Columbia Gulf Transmission is asking federal regulators to authorize the Louisiana XPress Project, designed to move natural gas from the Appalachian Basin to high-demand markets in Louisiana and elsewhere on the Gulf Coast, S&P Global Platts reports.
Stretching 3340 miles, Columbia Gulf connects to virtually every major pipeline in the U.S. Gulf Coast and to additional Midwestern lines. It wants the Federal Energy Regulator Commission, or FERC, to act quickly on its certificate authorization for the Louisiana project, warning it is critical to begin construction in September to avoid the rainy season and meet the Feb. 1, 2022, in-service target.
As S&P Global Platts reports, the project would create incremental mainline capacity on Columbia Gulf’s system, and—combined with utilization of existing capacity—allow transportation service on a north-to-south path from Columbia Gulf’s Mainline pool to a primary delivery point at an interconnection with Kinder Morgan Louisiana Pipeline in Evangeline Parish.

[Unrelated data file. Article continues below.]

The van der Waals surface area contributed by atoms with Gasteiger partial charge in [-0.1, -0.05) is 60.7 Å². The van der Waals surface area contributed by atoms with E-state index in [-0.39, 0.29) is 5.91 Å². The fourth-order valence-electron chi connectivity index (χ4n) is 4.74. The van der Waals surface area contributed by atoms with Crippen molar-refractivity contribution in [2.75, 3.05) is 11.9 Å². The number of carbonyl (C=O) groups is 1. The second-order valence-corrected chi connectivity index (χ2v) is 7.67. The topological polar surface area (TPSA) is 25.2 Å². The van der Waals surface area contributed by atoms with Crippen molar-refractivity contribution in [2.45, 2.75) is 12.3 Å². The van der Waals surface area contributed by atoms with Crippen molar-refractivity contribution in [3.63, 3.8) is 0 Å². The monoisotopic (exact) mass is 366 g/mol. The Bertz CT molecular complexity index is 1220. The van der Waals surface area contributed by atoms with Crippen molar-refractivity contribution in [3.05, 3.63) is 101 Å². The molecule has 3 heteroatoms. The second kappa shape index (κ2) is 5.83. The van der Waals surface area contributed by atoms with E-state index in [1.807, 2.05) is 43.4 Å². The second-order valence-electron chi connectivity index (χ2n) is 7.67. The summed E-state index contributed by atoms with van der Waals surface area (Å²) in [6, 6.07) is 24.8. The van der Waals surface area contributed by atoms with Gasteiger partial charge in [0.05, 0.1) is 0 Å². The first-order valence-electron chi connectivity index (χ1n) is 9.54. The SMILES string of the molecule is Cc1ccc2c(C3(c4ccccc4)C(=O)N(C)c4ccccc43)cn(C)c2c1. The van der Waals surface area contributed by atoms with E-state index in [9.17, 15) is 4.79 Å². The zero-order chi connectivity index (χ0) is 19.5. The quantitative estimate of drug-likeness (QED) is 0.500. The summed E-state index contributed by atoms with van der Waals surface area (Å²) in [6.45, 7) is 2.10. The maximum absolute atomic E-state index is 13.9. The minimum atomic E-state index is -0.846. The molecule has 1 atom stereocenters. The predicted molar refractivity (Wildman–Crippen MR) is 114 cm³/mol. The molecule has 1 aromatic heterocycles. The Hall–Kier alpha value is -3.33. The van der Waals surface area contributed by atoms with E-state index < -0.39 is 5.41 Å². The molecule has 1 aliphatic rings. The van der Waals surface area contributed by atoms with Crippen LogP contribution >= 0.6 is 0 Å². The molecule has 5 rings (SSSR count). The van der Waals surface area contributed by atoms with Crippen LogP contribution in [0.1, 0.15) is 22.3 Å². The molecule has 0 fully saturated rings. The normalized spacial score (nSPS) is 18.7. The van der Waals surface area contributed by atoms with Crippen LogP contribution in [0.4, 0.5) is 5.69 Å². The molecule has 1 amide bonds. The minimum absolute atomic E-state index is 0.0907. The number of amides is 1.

LAXP includes three new compressor stations in East Carroll, Catahoula, and Evangeline parishes as well as upgrades at an existing compressor station in Rapides Parish.
The project will mainly provide additional supply into Cheniere Energy’s Sabine Pass LNG export facility in Cameron Parish. The facility currently has five liquefaction trains online with the most recent train entering service in March 2019 and the sixth 0.7 Bcf/d liquefaction train roughly 70% complete and expected to enter commercial service by 2022.
Columbia Gulf received an environmental assessment from FERC staff Feb. 6, finding no significant impact, provided that certain mitigating measures are implemented. But the project has not yet received its certificate.
The company plans to start building in September with the goal of completing construction in November 2021 and conducting commissioning and testing November 2021 through January 2022.